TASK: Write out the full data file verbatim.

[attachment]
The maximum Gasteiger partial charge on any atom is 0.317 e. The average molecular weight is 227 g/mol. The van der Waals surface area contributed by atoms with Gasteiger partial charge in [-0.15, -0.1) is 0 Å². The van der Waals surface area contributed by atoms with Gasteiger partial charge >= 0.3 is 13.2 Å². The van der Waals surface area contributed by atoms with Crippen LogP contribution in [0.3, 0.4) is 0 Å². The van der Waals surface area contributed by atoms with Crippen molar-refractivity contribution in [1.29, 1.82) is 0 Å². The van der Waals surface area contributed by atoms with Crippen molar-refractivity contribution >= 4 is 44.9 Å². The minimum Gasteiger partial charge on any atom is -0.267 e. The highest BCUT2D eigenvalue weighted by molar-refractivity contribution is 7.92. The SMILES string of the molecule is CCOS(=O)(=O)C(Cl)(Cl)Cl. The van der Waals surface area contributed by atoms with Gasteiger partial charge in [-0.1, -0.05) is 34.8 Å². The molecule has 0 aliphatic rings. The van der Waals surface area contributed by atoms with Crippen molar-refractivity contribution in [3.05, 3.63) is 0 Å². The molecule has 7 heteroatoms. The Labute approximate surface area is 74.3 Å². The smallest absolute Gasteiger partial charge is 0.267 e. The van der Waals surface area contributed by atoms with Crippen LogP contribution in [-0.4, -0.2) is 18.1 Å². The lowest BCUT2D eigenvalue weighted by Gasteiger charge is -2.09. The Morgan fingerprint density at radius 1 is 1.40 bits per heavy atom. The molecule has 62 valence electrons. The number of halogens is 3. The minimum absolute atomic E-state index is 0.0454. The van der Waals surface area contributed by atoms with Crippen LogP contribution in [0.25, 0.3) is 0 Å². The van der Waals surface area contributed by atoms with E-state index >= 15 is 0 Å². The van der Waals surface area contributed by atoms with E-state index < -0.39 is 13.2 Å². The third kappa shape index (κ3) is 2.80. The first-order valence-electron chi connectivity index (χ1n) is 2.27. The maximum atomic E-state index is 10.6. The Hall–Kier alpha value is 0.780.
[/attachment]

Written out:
The maximum Gasteiger partial charge on any atom is 0.317 e. The average molecular weight is 227 g/mol. The van der Waals surface area contributed by atoms with Gasteiger partial charge in [-0.15, -0.1) is 0 Å². The van der Waals surface area contributed by atoms with Gasteiger partial charge >= 0.3 is 13.2 Å². The van der Waals surface area contributed by atoms with Crippen LogP contribution in [0.3, 0.4) is 0 Å². The van der Waals surface area contributed by atoms with Crippen molar-refractivity contribution in [1.29, 1.82) is 0 Å². The van der Waals surface area contributed by atoms with Crippen molar-refractivity contribution >= 4 is 44.9 Å². The minimum Gasteiger partial charge on any atom is -0.267 e. The highest BCUT2D eigenvalue weighted by molar-refractivity contribution is 7.92. The SMILES string of the molecule is CCOS(=O)(=O)C(Cl)(Cl)Cl. The van der Waals surface area contributed by atoms with Gasteiger partial charge in [-0.1, -0.05) is 34.8 Å². The molecule has 0 aliphatic rings. The van der Waals surface area contributed by atoms with Crippen molar-refractivity contribution in [3.05, 3.63) is 0 Å². The molecule has 7 heteroatoms. The Labute approximate surface area is 74.3 Å². The smallest absolute Gasteiger partial charge is 0.267 e. The van der Waals surface area contributed by atoms with Crippen LogP contribution in [-0.4, -0.2) is 18.1 Å². The lowest BCUT2D eigenvalue weighted by Gasteiger charge is -2.09. The Morgan fingerprint density at radius 1 is 1.40 bits per heavy atom. The molecule has 62 valence electrons. The number of halogens is 3. The minimum absolute atomic E-state index is 0.0454. The van der Waals surface area contributed by atoms with Crippen LogP contribution in [0.25, 0.3) is 0 Å². The van der Waals surface area contributed by atoms with E-state index >= 15 is 0 Å². The van der Waals surface area contributed by atoms with E-state index < -0.39 is 13.2 Å². The third kappa shape index (κ3) is 2.80. The first-order valence-electron chi connectivity index (χ1n) is 2.27. The maximum atomic E-state index is 10.6. The Hall–Kier alpha value is 0.780.